One of the interesting ways to get myself thinking and pondering is always to suss and read other business blogs.
Not only do I get a lot of ideas but I also get to understand how other people in other parts of the world think particularly when you read the comments section.
One post you should try reading is this Harvard Business Review blog post called “Are Your Prices High Enough?”
Yes, did you do a double-take?
Are your prices high enough?
Not low enough.
Why You Should NOT Go Low
In business, most people think that the lower one’s prices, the better it is right? Unless you are Tesco or Carrefour and run on volume sales, it probably isn’t the best way to market your products and services.
I read the post and found myself agreeing completely that it is a placebo effect.
Would you feel better carrying a Birkin or a Coach or some pasar malam bag? Most women I know would complain that the prices are so damn high BUT…. “you can never argue with the finishing and quality of a branded bag”.
Add that to the wondrous pleasure of toting a branded item, getting your girl pals to gawp at it from afar and feeling ultimately like you are the queen of the world, what is a little price tag anyway?
In the world of pharmaceuticals (says the blog post), the more you pay, the better you feel.
You automatically are better the moment you swallow more expensive medicine compared to some no-name medicine.
According to the blog post, it seems that the more you pay for something (dinners, cars, homes, diamonds, bags, furniture, etc.) the more pleasure you get out of it because you expect it.
Never Use Price As Your Value
So what does this mean? It means price is never a factor if you want something BAD enough.
This reminds me of the story of an Australian dentist, Paddy (who has been quoted in so many of the books I read). He was an overworked and stressed dentist.
One day, Paddy decided he had had enough and would trim his patients to a manageable lot and just service those few people.
Before he did so, he wrote a letter and mailed it to all his patients explaining what he was about to do.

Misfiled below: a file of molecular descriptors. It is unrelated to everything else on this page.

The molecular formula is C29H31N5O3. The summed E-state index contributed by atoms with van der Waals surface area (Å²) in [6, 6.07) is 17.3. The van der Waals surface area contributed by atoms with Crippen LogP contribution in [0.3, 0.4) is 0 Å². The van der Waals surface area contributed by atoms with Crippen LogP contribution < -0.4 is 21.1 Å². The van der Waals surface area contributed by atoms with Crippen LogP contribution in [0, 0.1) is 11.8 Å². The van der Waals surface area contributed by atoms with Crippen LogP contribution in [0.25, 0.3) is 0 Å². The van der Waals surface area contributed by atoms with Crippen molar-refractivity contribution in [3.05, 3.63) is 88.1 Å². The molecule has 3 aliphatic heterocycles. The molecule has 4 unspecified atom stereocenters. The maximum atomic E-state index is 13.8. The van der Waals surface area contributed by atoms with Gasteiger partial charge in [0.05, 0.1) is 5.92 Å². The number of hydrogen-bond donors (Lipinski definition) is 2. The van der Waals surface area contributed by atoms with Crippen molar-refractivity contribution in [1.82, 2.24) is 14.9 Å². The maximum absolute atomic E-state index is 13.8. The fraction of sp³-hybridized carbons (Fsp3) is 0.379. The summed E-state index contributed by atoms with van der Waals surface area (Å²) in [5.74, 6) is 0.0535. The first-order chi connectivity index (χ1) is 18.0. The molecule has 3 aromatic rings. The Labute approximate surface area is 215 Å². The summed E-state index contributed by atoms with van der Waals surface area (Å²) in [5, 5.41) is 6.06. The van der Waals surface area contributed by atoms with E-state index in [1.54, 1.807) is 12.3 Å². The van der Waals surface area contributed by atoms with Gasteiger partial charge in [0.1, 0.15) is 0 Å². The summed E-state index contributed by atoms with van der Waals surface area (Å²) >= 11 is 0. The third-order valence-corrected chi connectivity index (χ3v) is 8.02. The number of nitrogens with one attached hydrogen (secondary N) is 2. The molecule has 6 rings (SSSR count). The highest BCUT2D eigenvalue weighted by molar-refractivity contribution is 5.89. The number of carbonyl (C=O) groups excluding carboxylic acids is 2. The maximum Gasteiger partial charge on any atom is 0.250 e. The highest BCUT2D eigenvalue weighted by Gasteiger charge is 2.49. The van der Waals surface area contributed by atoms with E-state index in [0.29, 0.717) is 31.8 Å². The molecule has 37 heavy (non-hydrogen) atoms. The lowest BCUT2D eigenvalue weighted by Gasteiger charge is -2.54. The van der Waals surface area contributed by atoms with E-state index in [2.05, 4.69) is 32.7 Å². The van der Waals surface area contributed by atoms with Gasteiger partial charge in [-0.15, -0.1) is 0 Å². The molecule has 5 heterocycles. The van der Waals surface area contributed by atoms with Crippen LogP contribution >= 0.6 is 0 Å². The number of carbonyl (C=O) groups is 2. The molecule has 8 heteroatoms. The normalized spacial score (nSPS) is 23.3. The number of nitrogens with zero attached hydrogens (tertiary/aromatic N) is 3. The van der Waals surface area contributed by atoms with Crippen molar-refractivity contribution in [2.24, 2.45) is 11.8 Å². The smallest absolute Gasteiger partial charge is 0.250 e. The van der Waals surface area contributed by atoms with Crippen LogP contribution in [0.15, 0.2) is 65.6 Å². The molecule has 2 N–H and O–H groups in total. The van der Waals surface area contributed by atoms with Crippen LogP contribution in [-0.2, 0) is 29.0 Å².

And he was also going to raise his fees and figured he’d service a small pool of patients. He expected his business earnings would drop. Shockingly, his earnings went up because everyone who heard his story clamoured to be his patient!
Was he better at extracting teeth? Better at fillings?
He just made himself highly exclusive (it helped he sent out a letter to all his patients announcing he was no longer available to all and sundry but only to a few patients).
Just like why we’d buy a Tiffany diamond instead of something cheaper.
The Point of Difference is the Value
And how does one show value?
In all good marketing, there’s a story to be told.
Tell the story well enough and you can justify your prices (after all, like I said, price is never the factor anyway). So for business owners who still think that claiming to be cheaper will win customers, I say, sorry but you are so mistaken! You will be forever known as cheap (and that connotation sticks around like some bad smell).
Don’t believe me? Ask yourself, how many times have you justified to yourself the purchase of a new item? A new dress? A new car? A new computer? The emotional pleasure and attachment supersedes all logical arguments. Later, only later, will we try to logically justify why we had to have it. (Especially if our other half wants to know why his credit card bill has a few ‘extra’ credit billings in it!)
Agree or disagree? I’d love to hear your point of view.